Cummins L Series engine

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Cummins L Series
Manufacturer Cummins
Also called ISL, ISL G
Production 1998
Combustion chamber
Configuration Straight-six diesel engine
Displacement 8.9 litres (543.1 cu in)
Cylinder block alloy Cast iron
Cylinder head alloy Cast iron
Turbocharger variable geometry turbocharger
Fuel type Diesel
Oil system Wet sump
Cooling system Water-cooled
Predecessor Cummins C8.3

The Cummins ISL is a straight-six diesel engine designed and produced by Cummins. It displaces 8.9 litres (543.1 cu in), and began production in 1998. The engine was based on its 8.3 litres (506.5 cu in) predecessor, the Cummins C8.3 engine.

The Cummins ISL also has a sister engine which is based on the existing ISL 8.9 litre cylinder block which runs on compressed natural gas (CNG).[1]

Popular power ratings[edit]

Urban bus[citation needed]
730 pound force-feet (990 N·m) @ 1300 rpm, 250 horsepower (186 kW; 253 PS) electronically governed at 2,200 rpm
900 pound force-feet (1,220 N·m) @ 1300 rpm, 280 horsepower (209 kW; 284 PS) (209 kW) electronically governed at 2,200 rpm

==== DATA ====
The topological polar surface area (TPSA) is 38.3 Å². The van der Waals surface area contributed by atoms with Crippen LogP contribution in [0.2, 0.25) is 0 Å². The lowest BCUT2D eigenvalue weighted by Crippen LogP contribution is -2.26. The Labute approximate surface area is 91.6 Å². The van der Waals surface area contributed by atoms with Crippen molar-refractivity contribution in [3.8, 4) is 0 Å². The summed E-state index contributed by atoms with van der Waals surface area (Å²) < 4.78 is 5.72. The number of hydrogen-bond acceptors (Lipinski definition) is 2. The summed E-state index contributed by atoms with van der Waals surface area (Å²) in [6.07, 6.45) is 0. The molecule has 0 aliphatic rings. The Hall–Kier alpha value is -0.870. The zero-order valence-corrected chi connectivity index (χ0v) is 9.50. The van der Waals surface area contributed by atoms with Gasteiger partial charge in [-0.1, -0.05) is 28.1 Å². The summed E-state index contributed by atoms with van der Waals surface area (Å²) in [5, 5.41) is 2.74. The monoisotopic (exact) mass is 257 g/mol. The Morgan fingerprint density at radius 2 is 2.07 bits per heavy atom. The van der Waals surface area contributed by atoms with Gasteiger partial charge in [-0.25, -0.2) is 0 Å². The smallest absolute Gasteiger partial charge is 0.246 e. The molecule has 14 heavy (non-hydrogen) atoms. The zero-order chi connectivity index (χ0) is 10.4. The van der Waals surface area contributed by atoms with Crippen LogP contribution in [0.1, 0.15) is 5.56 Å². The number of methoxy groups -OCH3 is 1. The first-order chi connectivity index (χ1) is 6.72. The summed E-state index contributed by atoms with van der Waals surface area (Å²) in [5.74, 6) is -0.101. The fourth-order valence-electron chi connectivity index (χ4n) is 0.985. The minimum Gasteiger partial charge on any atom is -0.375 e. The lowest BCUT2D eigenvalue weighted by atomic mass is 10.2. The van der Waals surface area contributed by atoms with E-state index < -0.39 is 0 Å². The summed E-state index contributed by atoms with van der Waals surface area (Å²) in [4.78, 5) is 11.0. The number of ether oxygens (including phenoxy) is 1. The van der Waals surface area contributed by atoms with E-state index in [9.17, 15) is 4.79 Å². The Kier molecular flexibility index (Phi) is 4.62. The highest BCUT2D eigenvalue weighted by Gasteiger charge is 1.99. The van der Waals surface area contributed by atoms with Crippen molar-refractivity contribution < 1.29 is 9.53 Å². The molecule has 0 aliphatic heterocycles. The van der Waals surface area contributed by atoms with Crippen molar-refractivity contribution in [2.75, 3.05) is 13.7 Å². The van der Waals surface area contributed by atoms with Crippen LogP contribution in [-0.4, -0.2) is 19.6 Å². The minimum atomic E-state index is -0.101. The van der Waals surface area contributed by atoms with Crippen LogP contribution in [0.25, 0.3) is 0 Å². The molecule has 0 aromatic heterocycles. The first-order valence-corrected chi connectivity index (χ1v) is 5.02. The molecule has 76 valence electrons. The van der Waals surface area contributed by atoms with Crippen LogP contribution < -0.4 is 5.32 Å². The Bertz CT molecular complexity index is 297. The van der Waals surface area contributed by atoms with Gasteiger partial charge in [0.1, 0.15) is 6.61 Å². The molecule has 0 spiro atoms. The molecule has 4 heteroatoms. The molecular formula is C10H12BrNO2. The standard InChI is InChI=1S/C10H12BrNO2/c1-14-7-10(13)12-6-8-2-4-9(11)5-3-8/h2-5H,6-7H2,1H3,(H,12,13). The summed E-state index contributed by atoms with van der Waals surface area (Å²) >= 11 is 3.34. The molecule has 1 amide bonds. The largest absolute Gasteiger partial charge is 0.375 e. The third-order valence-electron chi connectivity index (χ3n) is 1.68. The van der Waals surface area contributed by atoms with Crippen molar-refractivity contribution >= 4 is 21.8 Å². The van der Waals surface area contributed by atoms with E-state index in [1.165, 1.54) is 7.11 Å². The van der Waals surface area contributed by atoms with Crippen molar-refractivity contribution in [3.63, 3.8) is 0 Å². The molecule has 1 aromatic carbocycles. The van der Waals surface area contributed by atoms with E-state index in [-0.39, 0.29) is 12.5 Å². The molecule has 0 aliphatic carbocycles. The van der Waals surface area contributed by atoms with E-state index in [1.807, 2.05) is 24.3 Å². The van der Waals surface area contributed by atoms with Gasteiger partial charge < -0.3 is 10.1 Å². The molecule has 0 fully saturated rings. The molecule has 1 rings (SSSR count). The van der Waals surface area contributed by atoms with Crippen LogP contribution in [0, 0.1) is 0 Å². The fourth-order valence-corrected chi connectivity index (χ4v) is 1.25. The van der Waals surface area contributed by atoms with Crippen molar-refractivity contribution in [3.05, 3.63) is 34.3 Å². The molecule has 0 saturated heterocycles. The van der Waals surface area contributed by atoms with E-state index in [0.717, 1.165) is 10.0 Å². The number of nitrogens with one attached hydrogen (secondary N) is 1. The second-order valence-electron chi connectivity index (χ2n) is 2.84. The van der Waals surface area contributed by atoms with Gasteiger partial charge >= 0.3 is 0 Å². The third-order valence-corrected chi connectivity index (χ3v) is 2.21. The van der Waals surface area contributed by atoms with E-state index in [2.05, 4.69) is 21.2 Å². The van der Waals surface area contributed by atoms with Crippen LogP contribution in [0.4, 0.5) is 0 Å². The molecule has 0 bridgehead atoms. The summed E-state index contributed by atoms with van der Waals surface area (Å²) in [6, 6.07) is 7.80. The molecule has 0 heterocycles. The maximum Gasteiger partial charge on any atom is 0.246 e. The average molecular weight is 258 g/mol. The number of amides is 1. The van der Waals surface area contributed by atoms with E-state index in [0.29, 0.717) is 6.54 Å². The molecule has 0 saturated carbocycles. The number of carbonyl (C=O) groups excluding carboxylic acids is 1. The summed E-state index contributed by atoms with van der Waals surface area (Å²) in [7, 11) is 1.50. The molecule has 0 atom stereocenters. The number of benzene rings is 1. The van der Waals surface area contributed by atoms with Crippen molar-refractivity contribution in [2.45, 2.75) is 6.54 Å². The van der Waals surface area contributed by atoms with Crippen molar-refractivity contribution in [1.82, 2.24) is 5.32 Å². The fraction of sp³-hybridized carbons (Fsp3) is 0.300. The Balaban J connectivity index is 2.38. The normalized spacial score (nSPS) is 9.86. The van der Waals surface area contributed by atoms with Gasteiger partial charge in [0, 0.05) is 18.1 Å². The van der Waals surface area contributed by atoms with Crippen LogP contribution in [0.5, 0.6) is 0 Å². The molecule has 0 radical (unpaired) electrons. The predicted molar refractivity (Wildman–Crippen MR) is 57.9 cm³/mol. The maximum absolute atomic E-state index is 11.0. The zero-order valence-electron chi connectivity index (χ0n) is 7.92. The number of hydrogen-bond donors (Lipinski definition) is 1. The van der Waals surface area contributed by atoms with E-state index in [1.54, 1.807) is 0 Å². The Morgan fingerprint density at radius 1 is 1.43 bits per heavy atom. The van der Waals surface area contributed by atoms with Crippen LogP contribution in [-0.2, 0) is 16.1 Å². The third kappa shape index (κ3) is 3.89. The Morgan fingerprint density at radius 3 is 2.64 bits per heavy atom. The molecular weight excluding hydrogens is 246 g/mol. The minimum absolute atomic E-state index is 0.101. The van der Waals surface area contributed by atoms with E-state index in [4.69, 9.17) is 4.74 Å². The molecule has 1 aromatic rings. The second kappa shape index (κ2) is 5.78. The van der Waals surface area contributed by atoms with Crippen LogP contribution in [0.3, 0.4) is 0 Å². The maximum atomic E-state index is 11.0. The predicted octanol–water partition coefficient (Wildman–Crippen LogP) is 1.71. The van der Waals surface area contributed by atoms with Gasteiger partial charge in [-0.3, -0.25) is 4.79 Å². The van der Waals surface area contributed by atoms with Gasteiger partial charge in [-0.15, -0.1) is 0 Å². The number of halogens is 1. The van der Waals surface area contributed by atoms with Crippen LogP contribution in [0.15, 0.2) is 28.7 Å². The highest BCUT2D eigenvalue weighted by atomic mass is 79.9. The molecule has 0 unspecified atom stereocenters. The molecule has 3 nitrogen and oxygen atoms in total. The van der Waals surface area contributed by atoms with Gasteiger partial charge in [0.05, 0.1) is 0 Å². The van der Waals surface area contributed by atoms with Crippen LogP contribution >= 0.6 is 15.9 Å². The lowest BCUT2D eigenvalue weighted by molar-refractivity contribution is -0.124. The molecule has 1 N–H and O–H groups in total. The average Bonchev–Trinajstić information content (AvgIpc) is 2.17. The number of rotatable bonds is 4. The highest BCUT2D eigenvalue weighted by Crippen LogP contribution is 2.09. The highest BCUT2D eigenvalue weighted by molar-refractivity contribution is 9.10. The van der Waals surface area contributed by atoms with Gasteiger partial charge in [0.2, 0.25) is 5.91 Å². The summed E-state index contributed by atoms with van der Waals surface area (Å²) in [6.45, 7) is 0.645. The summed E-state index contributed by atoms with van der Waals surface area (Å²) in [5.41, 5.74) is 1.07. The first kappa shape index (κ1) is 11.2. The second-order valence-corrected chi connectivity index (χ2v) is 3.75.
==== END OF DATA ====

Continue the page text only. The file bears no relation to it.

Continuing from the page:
1,100 pound force-feet (1,491 N·m) @ 1300 rpm, 330 horsepower (246 kW; 335 PS) (246 kW) electronically governed at 2,200 rpm
Firetruck/Motorhome/Truck[citation needed]
1,050 pound force-feet (1,424 N·m) @ 1,300 rpm, 310 horsepower (231 kW; 314 PS) (231 kW) electronically governed at 2,100 rpm
1,150 pound force-feet (1,559 N·m) @ 1,300 rpm, 330 horsepower (246 kW; 335 PS) (246 kW) electronically governed at 2,100 rpm
1,200 pound force-feet (1,627 N·m) @ 1,300 rpm, 400 horsepower (298 kW; 406 PS) (298 kW) electronically governed at 2,200 rpm

ISL vs. L10[edit]

The ISL is not to be confused with the older L10 series, which Cummins had produced and sold from 1982 to early 1998. The old L10 series, which like the current ISL, had seen use in the applications listed above (plus, early Dennis double decker buses), displaced 10.0 litres (610.2 cu in), was slightly larger, and had been replaced by the M11 entirely in 1994, although the natural gas version, known as the L10G, had hung on until the spring of 1998.[citation needed] The L10 was Cummins first competitor in the British bus market, as their earlier production had been too large and heavy.[2] However, it had a troublesome introduction to the British market, with high oil consumption and sealing problems.[2]


  1. ^
  2. ^ a b Kennett, Pat (June 1986). "The Cummins Beat". TRUCK (London, UK: FF Publishing Ltd): 55–56. 

External links[edit]